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Doing so might also inadvertently be wasting the talents of “closet” contemplatives who are either too embarrassed to “come-out” or simply unaware of their “talents”.

As a Carmelite, I was surrounded by people who believed passionately in the value of living a contemplative life. I admit I miss the support that gave. Any other Jewish solitaries and contemplatives out there will be feeling the need for such support too.

Contemplative prayer should complement action and congregational prayer in the life of all Jews. But not all Jews have the inclination for it. Many are heavily and laudably engaged in activity, for some there is attendance at synagogue. A tiny (or possibly not so tiny) minority may have only their prayer life to offer. But their contribution could do with some support though liturgical reference, through inclusion in rabbinic documentation and sermons, through the development of specifically focused literature. An expansive, inclusive, and spiritual definition of “Jewish Community” would emancipate those people and open the door of concerted action to those currently in that closet.

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1c: The Contemplative within the Community
Community life means more than social or cultural gatherings, synagogue seats filled, or events on an organisation’s agenda or calendar.

We hear the Voice of Sinai as the Knesset Yisrael (the Community of Israel) in our individual hearts.

The covenantal relationship between Knesset Yisrael and God is manifested in the inner and outer life of each individual Jew. This is what makes Judaism a religion and not a club…not just a “grouping” of people with a common nationality or shared ideals. It is that individual communication with God which paradoxically produces the “We” of all Jewish prayer and all Jewish activity, and it is a paradox which is at the heart of specifically Jewish mysticism.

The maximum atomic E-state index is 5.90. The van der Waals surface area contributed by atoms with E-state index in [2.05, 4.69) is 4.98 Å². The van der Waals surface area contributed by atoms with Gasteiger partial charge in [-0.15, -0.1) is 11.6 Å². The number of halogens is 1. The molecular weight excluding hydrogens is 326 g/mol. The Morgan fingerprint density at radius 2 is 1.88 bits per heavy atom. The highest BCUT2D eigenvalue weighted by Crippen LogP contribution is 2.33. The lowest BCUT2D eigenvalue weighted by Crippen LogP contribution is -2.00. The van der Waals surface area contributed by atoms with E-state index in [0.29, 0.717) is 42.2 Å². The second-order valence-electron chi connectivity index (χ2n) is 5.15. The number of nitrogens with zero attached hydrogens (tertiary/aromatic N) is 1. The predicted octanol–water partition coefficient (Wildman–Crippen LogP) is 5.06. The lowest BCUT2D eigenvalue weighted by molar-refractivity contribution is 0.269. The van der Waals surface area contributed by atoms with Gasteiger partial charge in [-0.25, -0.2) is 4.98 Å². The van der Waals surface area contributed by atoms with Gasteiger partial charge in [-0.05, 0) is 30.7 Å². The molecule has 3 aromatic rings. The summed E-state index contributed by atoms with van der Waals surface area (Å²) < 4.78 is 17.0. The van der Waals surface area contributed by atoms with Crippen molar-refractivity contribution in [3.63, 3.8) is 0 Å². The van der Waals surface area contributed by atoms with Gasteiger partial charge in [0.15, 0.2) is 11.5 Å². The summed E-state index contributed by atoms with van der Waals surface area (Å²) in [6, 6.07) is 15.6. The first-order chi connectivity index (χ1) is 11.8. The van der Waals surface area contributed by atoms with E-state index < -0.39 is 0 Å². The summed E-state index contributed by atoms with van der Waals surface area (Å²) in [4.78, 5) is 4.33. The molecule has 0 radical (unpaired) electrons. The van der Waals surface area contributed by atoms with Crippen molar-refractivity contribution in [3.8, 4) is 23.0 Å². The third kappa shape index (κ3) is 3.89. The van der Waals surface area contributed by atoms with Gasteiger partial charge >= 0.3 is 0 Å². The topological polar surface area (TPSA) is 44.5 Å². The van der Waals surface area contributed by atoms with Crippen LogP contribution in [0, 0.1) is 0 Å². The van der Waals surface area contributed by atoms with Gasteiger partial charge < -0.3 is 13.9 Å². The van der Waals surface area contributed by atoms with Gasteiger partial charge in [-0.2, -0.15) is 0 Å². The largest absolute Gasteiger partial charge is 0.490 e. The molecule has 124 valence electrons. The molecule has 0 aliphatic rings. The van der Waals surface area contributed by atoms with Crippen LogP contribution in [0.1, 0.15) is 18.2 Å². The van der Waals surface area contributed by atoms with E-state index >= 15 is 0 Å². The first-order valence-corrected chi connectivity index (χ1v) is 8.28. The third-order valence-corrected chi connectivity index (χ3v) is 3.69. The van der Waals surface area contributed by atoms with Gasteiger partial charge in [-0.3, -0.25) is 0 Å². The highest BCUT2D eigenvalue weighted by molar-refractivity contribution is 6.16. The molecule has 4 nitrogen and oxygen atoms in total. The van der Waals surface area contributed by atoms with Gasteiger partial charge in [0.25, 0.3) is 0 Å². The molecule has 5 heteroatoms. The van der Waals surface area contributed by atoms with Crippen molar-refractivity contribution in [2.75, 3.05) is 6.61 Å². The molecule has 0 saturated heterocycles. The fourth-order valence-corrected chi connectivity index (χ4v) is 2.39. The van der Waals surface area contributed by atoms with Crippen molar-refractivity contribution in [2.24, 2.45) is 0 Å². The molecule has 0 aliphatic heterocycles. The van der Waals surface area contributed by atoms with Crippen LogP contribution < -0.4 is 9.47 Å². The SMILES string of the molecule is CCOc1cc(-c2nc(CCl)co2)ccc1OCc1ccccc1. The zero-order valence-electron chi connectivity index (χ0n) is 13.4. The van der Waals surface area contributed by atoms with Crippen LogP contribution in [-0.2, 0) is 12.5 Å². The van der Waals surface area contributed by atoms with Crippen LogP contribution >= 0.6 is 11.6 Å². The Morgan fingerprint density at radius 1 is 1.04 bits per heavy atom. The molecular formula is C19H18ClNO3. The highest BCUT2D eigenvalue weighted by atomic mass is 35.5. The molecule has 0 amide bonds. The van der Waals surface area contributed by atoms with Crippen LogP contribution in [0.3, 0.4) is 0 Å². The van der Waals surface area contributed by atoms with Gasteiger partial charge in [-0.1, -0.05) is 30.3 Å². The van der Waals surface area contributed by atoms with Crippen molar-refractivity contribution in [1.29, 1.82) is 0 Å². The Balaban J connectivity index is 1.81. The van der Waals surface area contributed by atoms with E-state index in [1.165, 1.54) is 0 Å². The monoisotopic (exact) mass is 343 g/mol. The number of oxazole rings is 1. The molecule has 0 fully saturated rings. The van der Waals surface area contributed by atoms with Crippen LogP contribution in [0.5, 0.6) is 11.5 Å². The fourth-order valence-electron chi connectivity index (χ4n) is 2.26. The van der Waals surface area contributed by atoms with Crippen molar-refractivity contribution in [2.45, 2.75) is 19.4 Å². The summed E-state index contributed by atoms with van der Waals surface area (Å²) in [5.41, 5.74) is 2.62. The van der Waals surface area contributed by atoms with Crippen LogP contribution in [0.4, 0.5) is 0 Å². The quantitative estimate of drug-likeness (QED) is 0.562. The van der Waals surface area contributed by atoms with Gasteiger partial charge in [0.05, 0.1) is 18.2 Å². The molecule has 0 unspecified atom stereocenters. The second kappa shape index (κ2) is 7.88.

If one accepts that there is a Knesset Yisrael, an eternal Community of Israel which is not bound by the limitations of time, space, or number…. If one accepts that there is an Adam Cadmon, a “Soul of Humanity” of which we are the re-uniting fragments… It should be a small matter to see that neither can be contained by synagogues, by movements, or by religious denominations. The best they can do is to facilitate points of focus for some of the fragments. The only real point of focus is the spiritual one they hope to represent. They worst they can do is to allow themselves to think that they embody it exclusively.

In this age of the internet, isolated Jews might express their “belonging” if they were encouraged to affiliate with established synagogue communities online, in full mutual knowledge that they may never be able to attend them in any capacity other than a spiritual one. Small communities composed of people who never meet save in spirit and shared intention could also be fostered through internet links.

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Minyanim (prayer groups) often meet in separate rooms or spaces within a common synagogue complex or nearby buildings yet count themselves as “meeting” as one community. This is a statement about unity in diversity which reduces the relevance of spatial proximity to its real insignificance. Such a diverse but united synagogue grouping itself meets in physical isolation… but not in spiritual isolation… from the rest of the Community of Israel. It does not take much of a stretch of halachic imagination to consider that distant affiliated members “not physically present” could be “really present”.

Every Saturday morning I read and study the Torah portion for that week at the same time as my distant friends do in the U.K. Am I not there with them? As far as I am concerned (and I hope as far as G-d is concerned)…Yes. But if there were expressions of such similar presences made liturgically explicit I would feel more present than I do.

Taking this one step further. Let us assume that there are, say, ten isolated Jews in mainland Europe. Could they not themselves be viewed as a minyan if they expressed the common intention to be so? (If you follow Orthodox rulings the answer is “no” because they insist on a physically present quorum of ten for community prayer. )

To take it still further. A number of “Jewish Contemplative” isolates might contract on the internet to form a minyan. Such a minyan might be a legitimate twenty first century expression of the early Jewish “desert tradition”.

I adhere to the halachah which  states that community worship is an obligation and fully respect the customs related to prayers  which may only be recited  in a minyan, but in the case of those far from community centres, maybe we are just not being spiritual enough here?